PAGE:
We stayed there until they closed at midnight and then decided to call it a night, since we had to go to opposite ends of the city to sleep. We got home early that night. 1 am.

Next: Sunday in the City


31 March 2008 at 7:01 pm
by Jonah

Someone sent me black SmartWool socks, I assume for my birthday.

Whoever you are, thanks! I’ve got them in the wash and plan to wear them tomorrow!

This is not the Brooklyn Bridge

28 March 2008 at 6:13 pm
by Berck

Which is why the restaurant under the Brooklyn Bridge wasn’t there. I finally asked Sydney, “Uhh, are you sure that’s the Brooklyn Bridge? Because it doesn’t look like it…”

Here’s Strawberry Fields.

New York!

28 March 2008 at 5:53 pm
by Berck

I decided to spend one of my last free weekends in New York. It’s a long way away. I left my apartment at 9am on Thursday morning and got to the law school at 7:30pm. I’m not looking forward to regularly giving up a day to get to and from work.

I like New York much better when it’s not hot. In general, I like New York. I’m not sure why. I feel like I should hate it, and perhaps I’ll learn to, but for now, I’m too amused.

On the subway back to Brooklyn after getting a beer with Kelsey, I remembered how many people you get a chance to see on a daily basis in New York. Quite a bit more than the half-dozen I’m likely to interact with in a less urban setting.

A group of people got on, and had a long discussion about which of them should sit down in the two spots on the seat next to me. Only one of them eventually sat down, and the others kept standing. A fellow behind them politely asked if any of them were going to sit there, and they said no. Uncannily polite for the Subway–you don’t ask, you just sit. It was obvious the guy was a New Yorker; out of the millions, there’s bound to be a few polite ones. After a little while he asked me if the C train stopped at Fulton. Since it goes down Fulton for a long way, there’s a dozen stops “at Fulton”, so I wasn’t sure what he meant. I told him I didn’t know, but pulled out my map and handed it to him. He laughed and consulted it. He asked if I were a New Yorker, and seemed surprised that I wasn’t, but allowed how that explained why I had a subway map in my pocket.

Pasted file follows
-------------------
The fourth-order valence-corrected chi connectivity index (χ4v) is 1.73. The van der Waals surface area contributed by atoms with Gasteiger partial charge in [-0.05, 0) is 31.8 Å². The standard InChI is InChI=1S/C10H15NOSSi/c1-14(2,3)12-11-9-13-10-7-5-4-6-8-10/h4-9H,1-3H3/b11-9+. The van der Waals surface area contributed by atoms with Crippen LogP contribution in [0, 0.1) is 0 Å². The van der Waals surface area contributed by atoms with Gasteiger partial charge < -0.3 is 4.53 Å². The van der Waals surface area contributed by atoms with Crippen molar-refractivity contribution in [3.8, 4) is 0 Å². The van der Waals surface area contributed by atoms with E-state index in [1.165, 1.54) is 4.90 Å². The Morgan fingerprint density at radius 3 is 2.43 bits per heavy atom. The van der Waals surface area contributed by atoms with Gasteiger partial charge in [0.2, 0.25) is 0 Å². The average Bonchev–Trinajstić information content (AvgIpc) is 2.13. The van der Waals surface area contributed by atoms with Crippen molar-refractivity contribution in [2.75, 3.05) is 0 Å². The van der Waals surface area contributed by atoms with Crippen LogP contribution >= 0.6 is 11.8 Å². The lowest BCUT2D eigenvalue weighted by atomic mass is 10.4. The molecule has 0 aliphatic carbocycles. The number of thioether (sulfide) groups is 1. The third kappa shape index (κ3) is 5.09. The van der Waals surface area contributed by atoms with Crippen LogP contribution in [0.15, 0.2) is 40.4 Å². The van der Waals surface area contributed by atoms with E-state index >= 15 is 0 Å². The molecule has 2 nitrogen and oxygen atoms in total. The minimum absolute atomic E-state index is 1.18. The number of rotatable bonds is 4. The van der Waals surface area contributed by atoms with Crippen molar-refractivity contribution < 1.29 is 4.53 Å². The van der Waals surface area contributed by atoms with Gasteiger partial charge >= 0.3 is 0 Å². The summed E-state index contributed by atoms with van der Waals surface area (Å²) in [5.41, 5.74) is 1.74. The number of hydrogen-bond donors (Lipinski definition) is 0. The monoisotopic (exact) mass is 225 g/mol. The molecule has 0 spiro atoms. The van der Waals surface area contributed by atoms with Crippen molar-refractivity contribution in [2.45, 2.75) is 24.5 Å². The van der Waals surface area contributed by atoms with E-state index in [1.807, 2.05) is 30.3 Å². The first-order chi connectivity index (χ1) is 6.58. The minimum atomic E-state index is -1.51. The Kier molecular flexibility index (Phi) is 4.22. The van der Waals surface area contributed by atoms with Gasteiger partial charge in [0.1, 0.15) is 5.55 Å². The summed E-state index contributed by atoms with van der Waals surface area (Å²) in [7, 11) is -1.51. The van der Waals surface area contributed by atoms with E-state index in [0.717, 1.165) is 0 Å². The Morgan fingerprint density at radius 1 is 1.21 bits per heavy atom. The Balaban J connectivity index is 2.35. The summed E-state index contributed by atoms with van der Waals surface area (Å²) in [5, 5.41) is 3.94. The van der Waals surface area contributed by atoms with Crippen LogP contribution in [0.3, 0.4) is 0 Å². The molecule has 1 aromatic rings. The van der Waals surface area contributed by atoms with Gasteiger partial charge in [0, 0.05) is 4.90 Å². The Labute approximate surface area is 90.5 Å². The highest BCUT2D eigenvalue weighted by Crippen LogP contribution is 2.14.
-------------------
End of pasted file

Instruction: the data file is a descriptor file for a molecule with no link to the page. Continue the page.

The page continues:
I manage to not stand out as a tourist, but I don’t look like a New Yorker. I certainly don’t dress correctly. BDU’s and a flannel shirt is just not acceptable attire. New Yorkers seem to put quite a bit of effort into how they dress. They wear double-breasted coats, not gore-tex shells.

Tourists, on the other hand… I walked down 42nd street today and heard two tourists talking to each other about catching a cab to Times Square, since they weren’t having any luck finding it. They were standing at the corner 42nd and Broadway. Apparently the billion watts of lights weren’t enough for them to catch on.

Sweatshirts. Tourists wear sweatshirts. I don’t think anyone else here does. Course, they also wear gore-tex shells and stand on street corners with streetwise maps, something I do often.